The movie producer, famous for films great and awful, has died. A clear-eyed obituary is here.
He was certainly old school in his promotion of his movies. I remember a colleague at a small Virginia newspaper interviewing him for his disastrous remake of "King Kong" (the one with Jeff Bridges, and which almost killed Jessica Lange's movie career just as it began). She came away from the interview mimicking the producer's repeated insistence that "You will love my Kong."
Looking in my old edition of Ephraim Katz's Film Encyclopedia, I can see both his belief in big movies and the reason that his studio failed in the late '80s. A lot of box-office poison there, although it included some movies that are still worth talking about, like "Blue Velvet" and a fine little suspenser called "The Bedroom Window." And before and after that were the likes of "Army of Darkness," "The Dead Zone" (the Christopher Walken movie), "The Shootist," "Buffalo Bill and the Indians" -- in other words, enough to make up for things like "Mandingo," "Flash Gordon" and "Dune."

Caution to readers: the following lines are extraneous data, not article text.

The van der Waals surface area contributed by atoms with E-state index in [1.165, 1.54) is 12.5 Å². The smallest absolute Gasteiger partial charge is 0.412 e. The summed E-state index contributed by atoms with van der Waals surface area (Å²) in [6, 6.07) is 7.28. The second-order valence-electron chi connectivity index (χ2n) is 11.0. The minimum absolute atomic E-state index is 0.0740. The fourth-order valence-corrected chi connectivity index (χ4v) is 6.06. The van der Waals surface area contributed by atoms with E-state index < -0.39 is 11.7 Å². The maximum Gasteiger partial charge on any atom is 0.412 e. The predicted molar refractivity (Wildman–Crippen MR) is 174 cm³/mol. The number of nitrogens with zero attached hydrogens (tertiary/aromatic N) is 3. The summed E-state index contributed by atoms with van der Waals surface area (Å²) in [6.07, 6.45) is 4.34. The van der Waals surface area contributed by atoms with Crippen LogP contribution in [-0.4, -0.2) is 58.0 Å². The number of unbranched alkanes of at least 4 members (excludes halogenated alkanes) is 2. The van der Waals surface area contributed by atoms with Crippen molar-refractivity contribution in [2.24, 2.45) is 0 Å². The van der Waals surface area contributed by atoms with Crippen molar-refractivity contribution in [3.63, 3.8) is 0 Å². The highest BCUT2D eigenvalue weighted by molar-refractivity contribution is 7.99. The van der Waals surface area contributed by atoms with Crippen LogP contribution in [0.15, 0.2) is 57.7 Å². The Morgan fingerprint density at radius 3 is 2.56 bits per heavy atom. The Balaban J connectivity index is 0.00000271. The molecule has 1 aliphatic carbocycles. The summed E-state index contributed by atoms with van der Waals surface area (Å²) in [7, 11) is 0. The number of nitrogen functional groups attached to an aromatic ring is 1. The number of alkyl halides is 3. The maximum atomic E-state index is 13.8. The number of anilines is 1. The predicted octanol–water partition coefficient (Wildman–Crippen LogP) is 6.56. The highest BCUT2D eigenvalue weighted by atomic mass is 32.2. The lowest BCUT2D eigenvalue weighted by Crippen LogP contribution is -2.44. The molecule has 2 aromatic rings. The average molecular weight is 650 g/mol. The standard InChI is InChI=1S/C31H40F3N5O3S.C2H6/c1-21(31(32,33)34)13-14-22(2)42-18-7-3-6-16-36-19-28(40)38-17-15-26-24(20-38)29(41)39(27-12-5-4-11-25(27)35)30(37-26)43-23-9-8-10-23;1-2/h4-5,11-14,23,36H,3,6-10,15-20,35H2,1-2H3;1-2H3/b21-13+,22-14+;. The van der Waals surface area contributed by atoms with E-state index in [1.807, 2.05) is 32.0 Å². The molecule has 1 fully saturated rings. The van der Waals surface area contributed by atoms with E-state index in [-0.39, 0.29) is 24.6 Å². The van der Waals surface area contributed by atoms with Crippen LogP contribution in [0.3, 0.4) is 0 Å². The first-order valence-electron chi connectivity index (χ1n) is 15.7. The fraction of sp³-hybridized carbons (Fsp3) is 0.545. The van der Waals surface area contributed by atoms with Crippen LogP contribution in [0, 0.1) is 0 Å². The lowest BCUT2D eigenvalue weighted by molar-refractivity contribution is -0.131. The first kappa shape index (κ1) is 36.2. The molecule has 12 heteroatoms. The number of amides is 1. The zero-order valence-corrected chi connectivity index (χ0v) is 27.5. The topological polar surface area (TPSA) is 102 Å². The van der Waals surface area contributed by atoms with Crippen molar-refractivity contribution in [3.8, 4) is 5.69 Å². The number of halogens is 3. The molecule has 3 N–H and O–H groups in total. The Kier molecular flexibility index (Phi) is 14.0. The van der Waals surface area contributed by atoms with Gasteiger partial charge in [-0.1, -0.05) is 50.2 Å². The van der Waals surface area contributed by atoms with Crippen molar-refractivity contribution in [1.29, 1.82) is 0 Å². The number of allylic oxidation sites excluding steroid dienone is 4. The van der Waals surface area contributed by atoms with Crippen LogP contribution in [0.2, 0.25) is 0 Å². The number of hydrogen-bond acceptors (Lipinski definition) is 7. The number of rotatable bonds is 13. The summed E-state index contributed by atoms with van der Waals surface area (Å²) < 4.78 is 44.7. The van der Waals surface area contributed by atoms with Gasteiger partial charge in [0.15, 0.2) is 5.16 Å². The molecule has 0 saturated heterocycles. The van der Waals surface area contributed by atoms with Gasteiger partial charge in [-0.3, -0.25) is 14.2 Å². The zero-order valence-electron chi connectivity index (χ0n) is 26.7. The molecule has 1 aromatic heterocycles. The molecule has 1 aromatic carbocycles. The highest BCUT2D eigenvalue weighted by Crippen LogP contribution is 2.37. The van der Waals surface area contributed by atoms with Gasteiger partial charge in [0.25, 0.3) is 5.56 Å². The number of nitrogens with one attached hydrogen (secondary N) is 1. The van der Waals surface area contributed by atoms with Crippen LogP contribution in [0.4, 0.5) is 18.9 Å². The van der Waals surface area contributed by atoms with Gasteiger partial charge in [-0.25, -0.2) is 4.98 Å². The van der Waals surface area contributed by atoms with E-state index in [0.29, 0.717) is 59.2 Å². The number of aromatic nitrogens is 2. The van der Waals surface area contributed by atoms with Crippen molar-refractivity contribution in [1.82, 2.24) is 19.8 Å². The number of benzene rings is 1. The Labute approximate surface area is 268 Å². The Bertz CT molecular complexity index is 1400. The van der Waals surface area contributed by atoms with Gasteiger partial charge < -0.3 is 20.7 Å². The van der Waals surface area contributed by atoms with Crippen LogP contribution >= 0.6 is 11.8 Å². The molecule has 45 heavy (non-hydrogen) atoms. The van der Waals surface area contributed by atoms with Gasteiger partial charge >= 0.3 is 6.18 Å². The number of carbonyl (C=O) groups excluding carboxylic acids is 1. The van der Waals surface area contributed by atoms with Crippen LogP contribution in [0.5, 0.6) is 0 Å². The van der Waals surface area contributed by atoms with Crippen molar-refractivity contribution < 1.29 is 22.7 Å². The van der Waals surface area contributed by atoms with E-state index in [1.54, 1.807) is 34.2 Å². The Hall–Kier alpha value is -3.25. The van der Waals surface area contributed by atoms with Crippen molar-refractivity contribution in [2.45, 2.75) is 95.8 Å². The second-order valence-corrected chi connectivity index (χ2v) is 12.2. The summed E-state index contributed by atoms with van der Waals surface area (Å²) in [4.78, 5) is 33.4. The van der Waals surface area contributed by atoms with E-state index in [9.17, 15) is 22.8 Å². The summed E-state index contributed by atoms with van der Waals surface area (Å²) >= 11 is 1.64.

I like David Thomson's summation of de Laurentiis in the 2004 edition of "The New Biographical Dictionary of Film": "He has had no qualms about balancing exploitation, middle-of-the-idiot entertainment, and arty 'risks.' " That's a pretty good template for movie moguls generally, since exploitation often pays for the arty risks. And, as should be clear from some of the movies I've mentioned, de Laurentiis's money got some good movies made.